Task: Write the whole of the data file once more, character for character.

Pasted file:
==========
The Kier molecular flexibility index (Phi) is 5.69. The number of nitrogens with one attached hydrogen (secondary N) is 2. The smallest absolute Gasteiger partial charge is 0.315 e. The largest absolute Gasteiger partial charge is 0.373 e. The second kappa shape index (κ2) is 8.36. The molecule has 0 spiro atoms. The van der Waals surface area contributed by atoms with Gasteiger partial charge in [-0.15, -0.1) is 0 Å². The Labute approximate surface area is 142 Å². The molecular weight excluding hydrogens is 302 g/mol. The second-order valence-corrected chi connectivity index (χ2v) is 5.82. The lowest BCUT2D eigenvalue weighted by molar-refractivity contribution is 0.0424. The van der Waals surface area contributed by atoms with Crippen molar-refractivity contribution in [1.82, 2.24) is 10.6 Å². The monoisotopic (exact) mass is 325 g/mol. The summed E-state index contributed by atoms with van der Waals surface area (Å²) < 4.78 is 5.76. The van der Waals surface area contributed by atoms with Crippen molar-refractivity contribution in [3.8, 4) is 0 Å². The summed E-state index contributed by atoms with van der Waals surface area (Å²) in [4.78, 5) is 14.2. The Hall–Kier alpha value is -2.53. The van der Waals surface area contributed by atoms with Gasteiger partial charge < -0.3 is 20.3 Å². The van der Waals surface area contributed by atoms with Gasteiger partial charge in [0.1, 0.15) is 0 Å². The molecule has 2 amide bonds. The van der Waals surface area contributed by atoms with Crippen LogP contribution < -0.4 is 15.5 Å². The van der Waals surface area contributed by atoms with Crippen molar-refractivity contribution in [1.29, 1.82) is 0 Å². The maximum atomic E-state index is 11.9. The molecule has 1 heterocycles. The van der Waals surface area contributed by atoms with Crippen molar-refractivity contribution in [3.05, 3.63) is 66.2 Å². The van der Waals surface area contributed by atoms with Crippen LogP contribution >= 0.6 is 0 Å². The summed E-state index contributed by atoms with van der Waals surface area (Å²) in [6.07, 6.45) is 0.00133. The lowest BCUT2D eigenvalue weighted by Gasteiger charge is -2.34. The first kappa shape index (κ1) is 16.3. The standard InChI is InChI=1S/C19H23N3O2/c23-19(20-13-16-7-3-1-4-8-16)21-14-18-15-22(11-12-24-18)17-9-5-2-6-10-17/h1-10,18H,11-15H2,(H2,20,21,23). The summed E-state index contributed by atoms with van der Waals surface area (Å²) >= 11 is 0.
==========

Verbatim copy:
The Kier molecular flexibility index (Phi) is 5.69. The number of nitrogens with one attached hydrogen (secondary N) is 2. The smallest absolute Gasteiger partial charge is 0.315 e. The largest absolute Gasteiger partial charge is 0.373 e. The second kappa shape index (κ2) is 8.36. The molecule has 0 spiro atoms. The van der Waals surface area contributed by atoms with Gasteiger partial charge in [-0.15, -0.1) is 0 Å². The Labute approximate surface area is 142 Å². The molecular weight excluding hydrogens is 302 g/mol. The second-order valence-corrected chi connectivity index (χ2v) is 5.82. The lowest BCUT2D eigenvalue weighted by molar-refractivity contribution is 0.0424. The van der Waals surface area contributed by atoms with Crippen molar-refractivity contribution in [1.82, 2.24) is 10.6 Å². The monoisotopic (exact) mass is 325 g/mol. The summed E-state index contributed by atoms with van der Waals surface area (Å²) < 4.78 is 5.76. The van der Waals surface area contributed by atoms with Crippen molar-refractivity contribution in [3.8, 4) is 0 Å². The summed E-state index contributed by atoms with van der Waals surface area (Å²) in [4.78, 5) is 14.2. The Hall–Kier alpha value is -2.53. The van der Waals surface area contributed by atoms with Gasteiger partial charge < -0.3 is 20.3 Å². The van der Waals surface area contributed by atoms with Gasteiger partial charge in [0.1, 0.15) is 0 Å². The molecule has 2 amide bonds. The van der Waals surface area contributed by atoms with Crippen LogP contribution < -0.4 is 15.5 Å². The van der Waals surface area contributed by atoms with Crippen molar-refractivity contribution in [1.29, 1.82) is 0 Å². The maximum atomic E-state index is 11.9. The molecule has 1 heterocycles. The van der Waals surface area contributed by atoms with Crippen molar-refractivity contribution in [3.05, 3.63) is 66.2 Å². The van der Waals surface area contributed by atoms with Crippen LogP contribution >= 0.6 is 0 Å². The summed E-state index contributed by atoms with van der Waals surface area (Å²) in [6.07, 6.45) is 0.00133. The lowest BCUT2D eigenvalue weighted by Gasteiger charge is -2.34. The first kappa shape index (κ1) is 16.3. The standard InChI is InChI=1S/C19H23N3O2/c23-19(20-13-16-7-3-1-4-8-16)21-14-18-15-22(11-12-24-18)17-9-5-2-6-10-17/h1-10,18H,11-15H2,(H2,20,21,23). The summed E-state index contributed by atoms with van der Waals surface area (Å²) >= 11 is 0.